“Untitled #72” (1980) is a great example of the progression of Cindy Sherman’s portrayal of women within her photographs. By constantly superimposing a cropped image of woman over the blurred background, Sherman removes the necessity for reading the image as wholly plausible; rather, the background denotes apparent artifice, which then allows for the image to enter into a space that is neither “real” nor “imaginary.” (I use these terms from Lacan at this moment, but will delve more deeply into Lacanian theory vis-a-vis Sherman/Levine later in October) By announcing from the beginning that this image cannot exist in reality, but instead is a composite of two separate images, it pulls into questions of space, time, intention, and narrative. Is this from a movie? Is it in the real world? When were these photographs taken? What is the backstory? Why does Cindy Sherman even make these images?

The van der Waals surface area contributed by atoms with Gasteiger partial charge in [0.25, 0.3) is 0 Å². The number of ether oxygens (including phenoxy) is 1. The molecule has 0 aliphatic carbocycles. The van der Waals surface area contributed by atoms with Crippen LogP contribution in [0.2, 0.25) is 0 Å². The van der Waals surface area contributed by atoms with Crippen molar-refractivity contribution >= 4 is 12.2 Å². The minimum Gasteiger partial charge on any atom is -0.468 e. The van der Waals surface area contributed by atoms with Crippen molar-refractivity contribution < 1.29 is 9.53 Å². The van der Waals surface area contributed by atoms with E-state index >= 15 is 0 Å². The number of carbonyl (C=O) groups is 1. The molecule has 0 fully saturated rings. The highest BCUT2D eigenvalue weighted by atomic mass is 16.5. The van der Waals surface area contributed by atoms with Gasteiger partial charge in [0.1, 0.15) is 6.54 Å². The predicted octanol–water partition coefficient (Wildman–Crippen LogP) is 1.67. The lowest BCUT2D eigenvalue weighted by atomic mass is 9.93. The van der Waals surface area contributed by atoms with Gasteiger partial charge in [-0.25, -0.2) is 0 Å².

There’s a lot to unpack from the Rear Screen Projections. Perhaps by announcing from the outset the blatant artificiality of the image construction, Sherman moves the importance of the image from the location and instead locates it within the narrative structure and physical display of the female body.  Whereas the Film Stills were virtually obsessed with artificial narrative, which then supplanted the images with an unending spread of potential narratives, the Rear Screen Projections are perhaps less dense. Although one could argue that the backdrop still imposes some restrictions, it appears that these women are not necessarily bound by their physical surroundings. Where then does one turn to locate meaning? Perhaps there is no prescribed meaning. Perhaps it is simply a picture of a women in some moment of her daily life, placed above a potentially ironic background, or one that just struck Sherman’s fancy. However, this is an intellectual cop out, and if one spends time visually decoding these photographs there is an overwhelming amount of substance to these images, which therefore negates the motion to the simple explanation. Instead, the Rear Screen Projections complicate the dialogue Sherman began a few years earlier with the Untitled Film Stills — what is the role of women in society and how are they displayed?